Oh no! It’s hit – the dreaded writer’s block, the lack of motivation, absolutely no inspiration… Now what are you going to do? You know you have readers who are relying upon you to publish regular content. In fact, you’ve worked hard to set-up your editorial calendar so that it is reliable and consistent, but seriously?! You have zero ideas and have no desire to sit down and write.
The above scenario doesn’t have to happen, ever. Really!
There is a way to create a writing routine so that you are never at a loss for content. There are even ways to create months worth of ideas in one fell swoop, but we’re not going to be focusing on that part today, today we’re focusing on creating a daily writing routine. This way the drive to sit down and write on a daily basis becomes ingrained and automatic.
How to Create Your Daily Writing Routine
1. Determine when you feel most creative.
For some, this will be the minute they wake up, for others it may be at midnight when the rest of the world is sleeping. It doesn’t matter. Simply determine what works best for you, and set that time aside for writing. Do not allow anything else to fill that time slot, it is dedicated purely to writing and it will be used daily – which leads into my next point…
2. Remove ALL Distractions!
Remove every single thing that could cause you to become distracted. Your phone, Facebook notifications, Emails – anything that could deter you from being focused on your writing, simply shut it down or put it somewhere out of sight (especially in the case of your phone).
3. Create a Writing Space that Makes You Feel Zen.
Sitting down to write in a space full of chaos isn’t going to get the creative juices flowing. You definitely want to create a space for yourself that you WANT to be in, that is inspirational and peaceful, all at the same time. This may seem frivolous, but seeing as you’re going to be spending more time writing, making a space that you want to be in, is completely worth it, I promise!
4. Write Every Day.
There are going to be days when you don’t feel like writing, or the resistance becomes so strong that you think skipping that day’s writing session won’t matter. Fight through it, it does matter! The resistance is wrong, you absolutely need to write daily. Make it a routine, one that is impossible to skip because it becomes automatic for you to sit down at your computer / notebook / typewriter, at the same time every day, and then just let the words flow.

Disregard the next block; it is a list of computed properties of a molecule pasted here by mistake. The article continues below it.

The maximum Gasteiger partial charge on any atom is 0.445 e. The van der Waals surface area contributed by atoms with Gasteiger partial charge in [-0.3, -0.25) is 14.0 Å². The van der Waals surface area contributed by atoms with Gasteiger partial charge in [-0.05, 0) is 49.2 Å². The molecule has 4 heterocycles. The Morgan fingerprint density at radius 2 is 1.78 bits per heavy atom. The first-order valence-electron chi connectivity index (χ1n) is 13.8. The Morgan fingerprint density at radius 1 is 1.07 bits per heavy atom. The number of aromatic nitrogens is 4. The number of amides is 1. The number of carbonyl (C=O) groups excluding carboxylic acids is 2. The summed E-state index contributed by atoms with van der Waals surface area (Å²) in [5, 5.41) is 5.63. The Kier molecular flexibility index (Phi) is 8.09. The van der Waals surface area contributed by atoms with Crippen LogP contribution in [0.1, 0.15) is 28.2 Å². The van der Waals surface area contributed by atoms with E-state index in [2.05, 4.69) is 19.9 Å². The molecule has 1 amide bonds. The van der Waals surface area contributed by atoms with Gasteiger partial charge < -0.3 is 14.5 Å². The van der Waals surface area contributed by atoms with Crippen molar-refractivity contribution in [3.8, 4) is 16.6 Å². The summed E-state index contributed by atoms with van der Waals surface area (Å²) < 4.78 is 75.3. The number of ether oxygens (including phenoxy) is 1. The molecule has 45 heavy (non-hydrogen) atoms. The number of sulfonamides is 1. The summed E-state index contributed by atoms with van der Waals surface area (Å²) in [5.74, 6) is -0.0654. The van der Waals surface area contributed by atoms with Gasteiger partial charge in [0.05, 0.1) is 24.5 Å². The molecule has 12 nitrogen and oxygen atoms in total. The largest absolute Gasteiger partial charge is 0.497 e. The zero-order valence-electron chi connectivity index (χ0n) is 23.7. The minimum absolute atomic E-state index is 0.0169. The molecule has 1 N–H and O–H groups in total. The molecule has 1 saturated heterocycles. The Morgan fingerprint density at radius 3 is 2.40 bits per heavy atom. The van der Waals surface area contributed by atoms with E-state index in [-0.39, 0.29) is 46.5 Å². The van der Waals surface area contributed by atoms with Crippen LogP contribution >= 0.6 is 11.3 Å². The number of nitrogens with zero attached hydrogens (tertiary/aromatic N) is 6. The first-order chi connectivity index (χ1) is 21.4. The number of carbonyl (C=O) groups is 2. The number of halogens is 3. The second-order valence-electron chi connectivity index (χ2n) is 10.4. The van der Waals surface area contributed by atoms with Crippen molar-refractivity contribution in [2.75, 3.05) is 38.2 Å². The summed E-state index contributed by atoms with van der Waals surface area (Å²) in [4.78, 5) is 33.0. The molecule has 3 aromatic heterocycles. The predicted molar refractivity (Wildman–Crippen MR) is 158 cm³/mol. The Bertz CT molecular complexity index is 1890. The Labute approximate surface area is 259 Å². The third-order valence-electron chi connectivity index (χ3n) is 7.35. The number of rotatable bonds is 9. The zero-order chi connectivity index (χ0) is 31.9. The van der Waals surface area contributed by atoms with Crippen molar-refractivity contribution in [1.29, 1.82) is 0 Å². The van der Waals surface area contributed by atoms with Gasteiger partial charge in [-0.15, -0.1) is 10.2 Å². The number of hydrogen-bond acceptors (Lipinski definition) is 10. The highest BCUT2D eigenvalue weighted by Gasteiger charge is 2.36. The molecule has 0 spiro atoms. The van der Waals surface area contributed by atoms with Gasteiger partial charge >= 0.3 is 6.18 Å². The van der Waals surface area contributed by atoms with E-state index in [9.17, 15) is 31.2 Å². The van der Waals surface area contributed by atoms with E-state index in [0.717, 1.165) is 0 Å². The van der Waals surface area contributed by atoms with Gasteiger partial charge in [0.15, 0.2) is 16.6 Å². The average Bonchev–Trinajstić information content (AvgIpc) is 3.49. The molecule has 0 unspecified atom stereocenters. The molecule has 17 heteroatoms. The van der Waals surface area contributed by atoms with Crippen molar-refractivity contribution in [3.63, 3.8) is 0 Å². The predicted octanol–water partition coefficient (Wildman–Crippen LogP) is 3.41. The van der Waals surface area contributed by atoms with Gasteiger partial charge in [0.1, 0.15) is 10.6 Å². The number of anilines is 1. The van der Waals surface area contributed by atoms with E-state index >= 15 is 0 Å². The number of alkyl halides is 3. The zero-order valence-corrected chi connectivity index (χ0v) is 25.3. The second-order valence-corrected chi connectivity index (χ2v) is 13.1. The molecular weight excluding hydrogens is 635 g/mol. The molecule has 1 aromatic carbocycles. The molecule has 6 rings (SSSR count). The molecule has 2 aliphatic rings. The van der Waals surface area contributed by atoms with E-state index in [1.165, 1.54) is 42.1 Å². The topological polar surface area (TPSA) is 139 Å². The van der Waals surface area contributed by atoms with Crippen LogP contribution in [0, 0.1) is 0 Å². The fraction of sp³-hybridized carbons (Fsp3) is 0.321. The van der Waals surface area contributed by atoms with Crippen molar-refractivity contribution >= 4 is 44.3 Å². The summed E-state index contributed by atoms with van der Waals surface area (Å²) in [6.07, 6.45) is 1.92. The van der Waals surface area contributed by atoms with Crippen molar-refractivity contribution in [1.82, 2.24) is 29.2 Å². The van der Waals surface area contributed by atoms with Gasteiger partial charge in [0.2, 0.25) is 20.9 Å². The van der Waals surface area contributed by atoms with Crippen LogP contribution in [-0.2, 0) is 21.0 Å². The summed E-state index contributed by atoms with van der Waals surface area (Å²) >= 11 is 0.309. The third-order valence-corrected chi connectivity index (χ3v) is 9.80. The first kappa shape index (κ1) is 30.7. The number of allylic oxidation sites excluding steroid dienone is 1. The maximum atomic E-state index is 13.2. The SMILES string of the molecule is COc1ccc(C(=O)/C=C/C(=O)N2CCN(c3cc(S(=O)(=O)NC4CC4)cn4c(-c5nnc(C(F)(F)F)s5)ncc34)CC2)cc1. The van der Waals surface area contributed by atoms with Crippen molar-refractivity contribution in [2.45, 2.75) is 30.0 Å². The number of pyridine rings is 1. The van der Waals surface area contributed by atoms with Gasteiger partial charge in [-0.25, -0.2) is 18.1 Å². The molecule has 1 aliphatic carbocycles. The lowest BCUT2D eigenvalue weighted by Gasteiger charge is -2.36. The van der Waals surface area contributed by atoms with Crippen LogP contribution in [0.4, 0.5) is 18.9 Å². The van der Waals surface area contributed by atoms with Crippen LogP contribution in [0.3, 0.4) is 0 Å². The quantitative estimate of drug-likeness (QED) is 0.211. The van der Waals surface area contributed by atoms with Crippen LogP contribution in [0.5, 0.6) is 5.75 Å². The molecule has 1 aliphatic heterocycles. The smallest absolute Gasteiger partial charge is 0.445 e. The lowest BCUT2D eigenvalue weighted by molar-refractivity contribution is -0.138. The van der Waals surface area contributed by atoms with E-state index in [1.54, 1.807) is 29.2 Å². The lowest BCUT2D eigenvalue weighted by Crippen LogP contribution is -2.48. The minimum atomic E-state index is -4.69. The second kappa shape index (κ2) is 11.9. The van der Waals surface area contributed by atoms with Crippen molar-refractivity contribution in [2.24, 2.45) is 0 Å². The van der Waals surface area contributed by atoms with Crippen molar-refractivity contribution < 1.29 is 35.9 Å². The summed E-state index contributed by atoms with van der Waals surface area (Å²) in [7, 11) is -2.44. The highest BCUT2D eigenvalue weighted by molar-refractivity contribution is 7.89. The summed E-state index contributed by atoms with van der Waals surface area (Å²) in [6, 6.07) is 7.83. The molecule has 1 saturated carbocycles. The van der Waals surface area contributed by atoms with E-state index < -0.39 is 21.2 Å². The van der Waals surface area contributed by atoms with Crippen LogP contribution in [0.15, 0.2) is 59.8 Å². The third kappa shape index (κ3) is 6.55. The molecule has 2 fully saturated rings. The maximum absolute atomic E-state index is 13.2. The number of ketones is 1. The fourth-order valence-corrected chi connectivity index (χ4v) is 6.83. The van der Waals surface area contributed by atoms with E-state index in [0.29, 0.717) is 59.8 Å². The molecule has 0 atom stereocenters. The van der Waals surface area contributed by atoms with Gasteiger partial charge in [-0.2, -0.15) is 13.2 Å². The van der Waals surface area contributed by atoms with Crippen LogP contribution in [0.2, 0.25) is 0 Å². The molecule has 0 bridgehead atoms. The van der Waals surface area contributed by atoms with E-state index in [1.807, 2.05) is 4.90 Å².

5. Set a Timer.
If you find that you are someone who is easily distracted and will start working on something else, even if you know it’s writing time, set a timer. Most smart phones, have them, and if not, you can download many for free. Set the timer for 25 minutes, and push yourself to not stop writing until the time is up. I can almost bet that you’ll have a couple hundred words written, especially if you skip the editing, until the very end (we’ll get to this in a minute).
Once you’ve used your first 25 minute span of time, take a quick break – Get up, walk around, do a couple squats, then sit back down and set the timer for another 25 minutes. This method is called the Pomodoro Technique and can be incredibly motivating!
6. Do NOT Edit.
Now, I’m not saying you skip editing your post altogether, but you should never edit yourself while you type your first draft. Just let the words flow out of you. Don’t worry if every sentence makes sense, or if you have a run-on sentences, just keep your fingers moving.
You may be surprised at some of the amazing things will come up, by not editing as you go. The first couple of times you write this way, you may struggle through, however if you keep at it and ignore the little things, it will become a habit to just move through your writing. Once you’ve said all you have to say about a topic, you can go back through and edit your grammar, spelling and formatting.
7. Aim to Write for a Specific Amount of Time or a Specific Amount of Words.
This is especially important when you first start your routine. In the beginning, you may want to quit writing as soon as you start. That’s why having a specific amount of time or words that you want to hit, determined earlier on, will help you know when it’s quitting time for the day. That’s not to say that if you are feeling inspired, you should stop, definitely not! If the words are flowing, just keep writing.
Think about it, if you sit down every single day and write out, let’s say, 500 words, and at least 300 of those are considered high quality content, you’re going to have a loads and loads of posts ready to go. You’ll never have to worry about the dreaded writer’s block hitting, because you’ll be ahead of the game in regards to your blog posts.
Here’s my biggest piece of advice for you… This will be difficult in the beginning. You’re likely going to hear a little voice in the back of your head telling you that skipping one day is no big deal, that’s the resistance talking. Ignore it, and sit down anyway. Even if you just write, one sentence over and over again, getting into the habit of writing will help fight this resistance in the future.
Do you have a writing routine? If so, what are some of the steps you follow to stay focused?
And, if you give any of the above steps a try, we would LOVE to hear how they worked in the comments!
Jillian, a work at home mom, is a virtual assistant & social media manager, hoping to help other moms enter the world of entrepreneurship. You can visit Jillian at JillianOKeefe.com.